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Discussion Starter #6
Sounds like maybe a stick engine. Looking for some extra ponies? Power is going to come from timing and air/fuel if you are not wanting to change out parts.
I don't mind changing out parts, but to be honest I don't want to spend half my engine budget on the cylinder heads. Would promaxx or flotec heads be a good choice? Afr's are kinda out of my price range at 1,715.00.
 

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Discussion Starter #7
An engine is just an air compressor.

The more air in the more power it makes.
And also the more efficiently it burns that air the more power it makes.

That is the only two options to making an engine more powerful.

To get more power out of stock parts you need to do all you can for both. In short heres some ideas:

windage tray
propert viscosity engine oil
improved pcv system
decking block/heads to increase compression
cutting base circle on cam
higher ratio rocker arms
porting heads, unshrouding valves, larger valves, lighter valve train, better valve angle cuts, beehive type springs or the like, porting intake, port matching and gasket matching all components, porting throttle bodies and plenums. Tuning wise running the least amount of octane that gives you the greatest performance. The least amount of ignition timing that gives you the greatest tq/hp. And running the richest air fuel ratio that gives you the most tq/hp.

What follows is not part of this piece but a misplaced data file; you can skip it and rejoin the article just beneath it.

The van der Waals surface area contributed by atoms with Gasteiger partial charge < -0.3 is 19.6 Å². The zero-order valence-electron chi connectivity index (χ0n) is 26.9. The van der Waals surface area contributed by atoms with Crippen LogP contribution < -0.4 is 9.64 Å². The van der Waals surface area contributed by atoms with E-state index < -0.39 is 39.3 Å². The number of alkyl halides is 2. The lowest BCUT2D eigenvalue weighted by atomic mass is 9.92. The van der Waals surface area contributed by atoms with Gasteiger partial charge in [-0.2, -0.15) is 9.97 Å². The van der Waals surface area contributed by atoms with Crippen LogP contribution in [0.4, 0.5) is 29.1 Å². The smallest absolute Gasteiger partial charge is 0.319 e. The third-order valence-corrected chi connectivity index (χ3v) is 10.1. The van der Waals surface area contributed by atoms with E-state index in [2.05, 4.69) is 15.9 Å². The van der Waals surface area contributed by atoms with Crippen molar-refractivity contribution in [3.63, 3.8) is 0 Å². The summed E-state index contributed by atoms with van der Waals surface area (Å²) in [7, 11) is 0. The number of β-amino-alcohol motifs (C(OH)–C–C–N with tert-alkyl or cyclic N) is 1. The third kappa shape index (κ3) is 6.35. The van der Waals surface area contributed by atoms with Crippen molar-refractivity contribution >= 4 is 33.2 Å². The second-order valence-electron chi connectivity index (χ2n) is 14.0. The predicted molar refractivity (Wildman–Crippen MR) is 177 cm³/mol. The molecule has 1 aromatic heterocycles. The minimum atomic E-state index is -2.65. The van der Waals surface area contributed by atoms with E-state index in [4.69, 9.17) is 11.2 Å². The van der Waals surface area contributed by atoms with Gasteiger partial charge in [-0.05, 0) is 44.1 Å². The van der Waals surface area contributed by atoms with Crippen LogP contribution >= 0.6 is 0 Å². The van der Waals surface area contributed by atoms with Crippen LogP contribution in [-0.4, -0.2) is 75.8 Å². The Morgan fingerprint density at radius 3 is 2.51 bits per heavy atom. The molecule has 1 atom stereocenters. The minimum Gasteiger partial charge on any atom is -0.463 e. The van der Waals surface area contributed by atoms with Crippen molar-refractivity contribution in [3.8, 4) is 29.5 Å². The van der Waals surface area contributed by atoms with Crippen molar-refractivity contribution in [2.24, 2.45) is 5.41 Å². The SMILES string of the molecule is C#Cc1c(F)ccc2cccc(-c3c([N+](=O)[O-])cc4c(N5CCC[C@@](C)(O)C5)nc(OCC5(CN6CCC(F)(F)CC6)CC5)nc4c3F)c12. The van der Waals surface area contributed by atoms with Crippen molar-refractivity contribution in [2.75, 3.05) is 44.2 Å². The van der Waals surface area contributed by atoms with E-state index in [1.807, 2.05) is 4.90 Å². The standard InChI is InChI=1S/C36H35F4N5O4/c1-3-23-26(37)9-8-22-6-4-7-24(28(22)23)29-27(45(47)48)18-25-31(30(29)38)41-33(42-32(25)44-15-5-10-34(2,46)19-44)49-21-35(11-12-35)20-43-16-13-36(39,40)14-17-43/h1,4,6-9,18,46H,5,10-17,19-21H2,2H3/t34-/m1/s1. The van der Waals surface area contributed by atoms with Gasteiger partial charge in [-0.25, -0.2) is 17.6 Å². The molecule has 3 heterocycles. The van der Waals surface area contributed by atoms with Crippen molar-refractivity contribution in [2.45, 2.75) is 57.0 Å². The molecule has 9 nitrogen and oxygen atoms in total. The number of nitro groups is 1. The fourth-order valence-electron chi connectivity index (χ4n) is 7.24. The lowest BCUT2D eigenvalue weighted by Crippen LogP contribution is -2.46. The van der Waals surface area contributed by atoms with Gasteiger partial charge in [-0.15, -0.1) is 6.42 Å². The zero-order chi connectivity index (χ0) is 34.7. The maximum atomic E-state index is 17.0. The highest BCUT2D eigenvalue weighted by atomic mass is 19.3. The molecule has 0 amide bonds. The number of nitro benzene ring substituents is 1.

If cast iron heads are used, would it be a good idea to use heat cross over block off plate's and insulate the bottom of the intake manifold? Would a carb spacer / heat shield help? Car will not be used in the winter months.
 

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Bubba get some used heads
 

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The biggest bang for your buck, is optimizing the combo to obtain the highest possible compression. Efficiency of an IC engine is related to the compression ratio, so the highest compression possible, yields the best combo. If starting from scratch (i.e., you're rebuilding), you want to optimize the compression to be the highest possible to work with the octane of your choice and the power band of your choice. Next you want an ignition that allows you to run the largest possible spark plug gaps. Larger gaps give more power, but you need the voltage to make sure it can bridge the gap.